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Can a contractual warranty be a representation?
In Sycamore Bidco Ltd v Breslin & another  EWHC 3443 (Ch) the High Court considered whether express warranties in a share sale agreement could found an action for misrepresentation. Disagreeing with a previous decision of Arnold J. (Invertec Ltd v De Mol Holding BV and another  EWHC 2471 (Ch)), Mann J. held that they could not.
Stuck with limitations on liability for breach of warranties in a share purchase agreement (SPA), the claimants attempted to argue that they were also representations to which no such limitations applied. It is important to note that the claimants were not attempting to rely on any pre-contractual representations, liability for which would have been excluded by the terms of the SPA.
The judge gave six reasons for his conclusions (§203):
- There is a clear distinction in law between representations and warranties, and that would be understood by the draftsman of the SPA. The SPA itself dealt with representations and the express warranties separately;
- The warranties in this case are clearly, and at all times, described as such, and are nowhere described as representations;
- The words of the warranting provision are words of warranty not representation. There is a legal distinction between the two and (subject to a point made about a later reference to representations, as to which see below) there is no reason to extend the words beyond their natural meaning. In order to make the relevant material a representation one has to find something in the SPA which is capable of doing that. It is not enough that the subject matter of the warranty is capable of being a representation. One has to find out why those words are there. One finds that in the relevant clause; and what one finds is words of warranty, not words of representation;
- The Disclosure Letter (itself referred to in the SPA) also distinguishes between representations and warranties – “The disclosure of any matter shall not imply any representation, warranty or undertaking not expressly given in the Agreement …”;
- One clause of the SPA contains significant limitations on the liability under the “Warranties”. It does not refer to representations. The clause is obviously a significant part of the overall structure of liability. If the warranties were capable of amounting to representations as well, then on the strict wording of this clause it would not apply to any such misrepresentation. The sellers would thus be deprived of a large part of their protection and limitation. That would be a strange and uncommercial state of affairs, and can hardly have been intended. This is strikingly so in relation to the sub-clause containing the overall cap on recoveries and on what could be recovered from each warrantor, (unless, in relation to the overall cap a misrepresentation claim were construed as a claim under the Agreement, which would be a strained interpretation);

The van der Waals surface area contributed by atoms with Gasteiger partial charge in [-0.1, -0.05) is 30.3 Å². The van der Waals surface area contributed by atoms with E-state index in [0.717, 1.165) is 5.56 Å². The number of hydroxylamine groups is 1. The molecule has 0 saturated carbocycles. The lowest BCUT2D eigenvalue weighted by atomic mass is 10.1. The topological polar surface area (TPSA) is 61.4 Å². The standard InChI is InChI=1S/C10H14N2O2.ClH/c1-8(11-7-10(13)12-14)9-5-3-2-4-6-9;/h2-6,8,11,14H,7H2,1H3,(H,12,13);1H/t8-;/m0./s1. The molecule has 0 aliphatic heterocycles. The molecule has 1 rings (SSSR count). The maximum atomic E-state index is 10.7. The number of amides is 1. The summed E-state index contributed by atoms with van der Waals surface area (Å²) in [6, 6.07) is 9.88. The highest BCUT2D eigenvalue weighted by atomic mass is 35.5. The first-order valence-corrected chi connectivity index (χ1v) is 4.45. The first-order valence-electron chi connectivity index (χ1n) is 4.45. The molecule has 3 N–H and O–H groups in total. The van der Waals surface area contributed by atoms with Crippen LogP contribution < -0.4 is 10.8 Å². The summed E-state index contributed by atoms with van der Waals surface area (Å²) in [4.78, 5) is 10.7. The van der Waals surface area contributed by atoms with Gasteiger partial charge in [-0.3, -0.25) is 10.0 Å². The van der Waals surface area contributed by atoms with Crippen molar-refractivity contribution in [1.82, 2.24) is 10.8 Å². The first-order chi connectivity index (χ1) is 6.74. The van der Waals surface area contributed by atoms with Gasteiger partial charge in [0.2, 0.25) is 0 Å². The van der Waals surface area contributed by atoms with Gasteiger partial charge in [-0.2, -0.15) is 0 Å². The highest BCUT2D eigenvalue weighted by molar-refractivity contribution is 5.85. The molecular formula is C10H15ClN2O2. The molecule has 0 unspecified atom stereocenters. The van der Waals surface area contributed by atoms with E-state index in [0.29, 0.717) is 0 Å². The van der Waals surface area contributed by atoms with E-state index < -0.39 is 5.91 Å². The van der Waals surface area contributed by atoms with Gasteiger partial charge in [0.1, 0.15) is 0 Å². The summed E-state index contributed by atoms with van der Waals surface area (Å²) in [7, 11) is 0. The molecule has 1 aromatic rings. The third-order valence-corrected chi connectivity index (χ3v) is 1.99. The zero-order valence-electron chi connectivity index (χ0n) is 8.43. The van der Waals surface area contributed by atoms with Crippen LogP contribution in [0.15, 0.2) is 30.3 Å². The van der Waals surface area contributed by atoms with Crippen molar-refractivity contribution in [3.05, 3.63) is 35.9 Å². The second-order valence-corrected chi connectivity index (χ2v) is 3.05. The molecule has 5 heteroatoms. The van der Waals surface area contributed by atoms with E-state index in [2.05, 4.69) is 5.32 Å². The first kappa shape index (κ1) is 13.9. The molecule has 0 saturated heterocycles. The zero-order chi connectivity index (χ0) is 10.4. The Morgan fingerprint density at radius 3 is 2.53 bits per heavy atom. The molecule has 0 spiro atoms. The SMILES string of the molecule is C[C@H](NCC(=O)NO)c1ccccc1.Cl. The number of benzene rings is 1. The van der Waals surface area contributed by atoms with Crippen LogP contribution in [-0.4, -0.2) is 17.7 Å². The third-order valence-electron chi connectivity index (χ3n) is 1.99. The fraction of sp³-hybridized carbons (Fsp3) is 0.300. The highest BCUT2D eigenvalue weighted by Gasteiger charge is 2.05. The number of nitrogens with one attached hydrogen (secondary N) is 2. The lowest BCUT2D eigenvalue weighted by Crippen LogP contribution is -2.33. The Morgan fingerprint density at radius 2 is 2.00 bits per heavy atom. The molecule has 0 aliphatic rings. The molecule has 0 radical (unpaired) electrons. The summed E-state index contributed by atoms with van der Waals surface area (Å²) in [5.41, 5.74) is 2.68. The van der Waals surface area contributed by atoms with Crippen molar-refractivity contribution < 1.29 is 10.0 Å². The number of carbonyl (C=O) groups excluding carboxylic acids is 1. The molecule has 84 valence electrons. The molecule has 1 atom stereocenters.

- There is a conceptual problem in characterising provisions in the contract as being representations relied on in entering into the contract. The timing does not work. The normal case in misrepresentation involves the making of a representation, and as a result the entering into of the contract. That does not work where the only representation is said to be in the contract itself.
The judge found that for these reasons there was “no satisfactory answer” to “the question which has to be asked: Why have the warranty provisions been inserted in the contract? The answer is to be found in clause 5 in each case – they are there because they are warranted. There is nothing more to make them into representations.”
- Mann J. convincingly identified the conceptual problem inherent in characterising provisions in a contract as representations inducing it.
- Although couched in the language of contractual construction, Mann J.’s disagreement with Arnold J. is a matter of principle. It will thus be applicable across the board.
- It is submitted that Mann J. is correct. Without more a contractual warranty is not intended to be nor should it be construed as a representation, let alone a pre-contractual one. As the judge said:
“I do not think it affects the position that in the present case, as in Arnold J’s, the parties (and in particular the warrantors) knew what was coming because drafts have been exchanged and the terms of the contract negotiated. What the warrantors knew to be coming, or more precisely knew they were going to be providing, were expressed to be warranties, not representations.
- Parties to commercial agreements of this type (or, at any event, their lawyers)are well aware that liability for pre-contractual representations are generally excluded in favour of warranties in the agreement. If reliance is to be placed on any representations they ought to be specifically set out, as they usually are, in the Disclosure Letter or in the SPA itself.
Related link: Profile of Richard Perkoff